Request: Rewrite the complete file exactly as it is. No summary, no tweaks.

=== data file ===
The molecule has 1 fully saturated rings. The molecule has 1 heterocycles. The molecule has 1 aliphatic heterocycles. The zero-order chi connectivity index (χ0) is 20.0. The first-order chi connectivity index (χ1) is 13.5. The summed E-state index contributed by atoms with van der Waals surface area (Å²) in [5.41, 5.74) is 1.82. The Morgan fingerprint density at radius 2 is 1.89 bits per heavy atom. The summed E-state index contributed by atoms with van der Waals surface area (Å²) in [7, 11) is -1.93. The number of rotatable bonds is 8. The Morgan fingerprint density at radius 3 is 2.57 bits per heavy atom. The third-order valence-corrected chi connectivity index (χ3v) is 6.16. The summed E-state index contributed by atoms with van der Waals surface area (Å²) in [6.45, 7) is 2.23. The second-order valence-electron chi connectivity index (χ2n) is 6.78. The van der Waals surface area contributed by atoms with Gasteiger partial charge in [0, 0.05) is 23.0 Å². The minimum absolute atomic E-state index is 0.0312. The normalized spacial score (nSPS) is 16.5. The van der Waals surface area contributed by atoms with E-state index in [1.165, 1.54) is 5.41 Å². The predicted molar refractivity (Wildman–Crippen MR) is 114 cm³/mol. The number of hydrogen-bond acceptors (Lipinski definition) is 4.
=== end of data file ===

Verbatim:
The molecule has 1 fully saturated rings. The molecule has 1 heterocycles. The molecule has 1 aliphatic heterocycles. The zero-order chi connectivity index (χ0) is 20.0. The first-order chi connectivity index (χ1) is 13.5. The summed E-state index contributed by atoms with van der Waals surface area (Å²) in [5.41, 5.74) is 1.82. The Morgan fingerprint density at radius 2 is 1.89 bits per heavy atom. The summed E-state index contributed by atoms with van der Waals surface area (Å²) in [7, 11) is -1.93. The number of rotatable bonds is 8. The Morgan fingerprint density at radius 3 is 2.57 bits per heavy atom. The third-order valence-corrected chi connectivity index (χ3v) is 6.16. The summed E-state index contributed by atoms with van der Waals surface area (Å²) in [6.45, 7) is 2.23. The second-order valence-electron chi connectivity index (χ2n) is 6.78. The van der Waals surface area contributed by atoms with Gasteiger partial charge in [0, 0.05) is 23.0 Å². The minimum absolute atomic E-state index is 0.0312. The normalized spacial score (nSPS) is 16.5. The van der Waals surface area contributed by atoms with E-state index in [1.165, 1.54) is 5.41 Å². The predicted molar refractivity (Wildman–Crippen MR) is 114 cm³/mol. The number of hydrogen-bond acceptors (Lipinski definition) is 4.